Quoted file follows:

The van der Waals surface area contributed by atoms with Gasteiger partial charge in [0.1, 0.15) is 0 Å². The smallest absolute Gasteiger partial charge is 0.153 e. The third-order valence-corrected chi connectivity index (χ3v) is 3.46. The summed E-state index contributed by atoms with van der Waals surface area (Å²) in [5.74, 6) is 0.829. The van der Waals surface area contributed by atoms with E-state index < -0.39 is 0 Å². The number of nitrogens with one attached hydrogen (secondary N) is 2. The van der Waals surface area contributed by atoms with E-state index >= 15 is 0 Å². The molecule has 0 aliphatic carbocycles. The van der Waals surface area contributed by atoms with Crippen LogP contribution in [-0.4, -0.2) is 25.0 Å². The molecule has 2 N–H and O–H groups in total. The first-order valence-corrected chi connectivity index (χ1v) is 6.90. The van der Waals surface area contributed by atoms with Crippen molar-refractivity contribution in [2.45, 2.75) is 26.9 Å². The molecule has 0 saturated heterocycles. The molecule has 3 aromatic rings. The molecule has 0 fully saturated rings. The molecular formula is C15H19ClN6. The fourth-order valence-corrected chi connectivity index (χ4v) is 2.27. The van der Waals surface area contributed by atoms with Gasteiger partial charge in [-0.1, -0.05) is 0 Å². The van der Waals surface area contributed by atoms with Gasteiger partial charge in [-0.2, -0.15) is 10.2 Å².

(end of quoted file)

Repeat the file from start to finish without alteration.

The van der Waals surface area contributed by atoms with Gasteiger partial charge in [0.1, 0.15) is 0 Å². The smallest absolute Gasteiger partial charge is 0.153 e. The third-order valence-corrected chi connectivity index (χ3v) is 3.46. The summed E-state index contributed by atoms with van der Waals surface area (Å²) in [5.74, 6) is 0.829. The van der Waals surface area contributed by atoms with E-state index < -0.39 is 0 Å². The number of nitrogens with one attached hydrogen (secondary N) is 2. The van der Waals surface area contributed by atoms with E-state index >= 15 is 0 Å². The molecule has 0 aliphatic carbocycles. The van der Waals surface area contributed by atoms with Crippen LogP contribution in [-0.4, -0.2) is 25.0 Å². The molecule has 2 N–H and O–H groups in total. The first-order valence-corrected chi connectivity index (χ1v) is 6.90. The van der Waals surface area contributed by atoms with Crippen molar-refractivity contribution in [2.45, 2.75) is 26.9 Å². The molecule has 0 saturated heterocycles. The molecule has 3 aromatic rings. The molecule has 0 fully saturated rings. The molecular formula is C15H19ClN6. The fourth-order valence-corrected chi connectivity index (χ4v) is 2.27. The van der Waals surface area contributed by atoms with Gasteiger partial charge in [-0.1, -0.05) is 0 Å². The van der Waals surface area contributed by atoms with Gasteiger partial charge in [-0.2, -0.15) is 10.2 Å².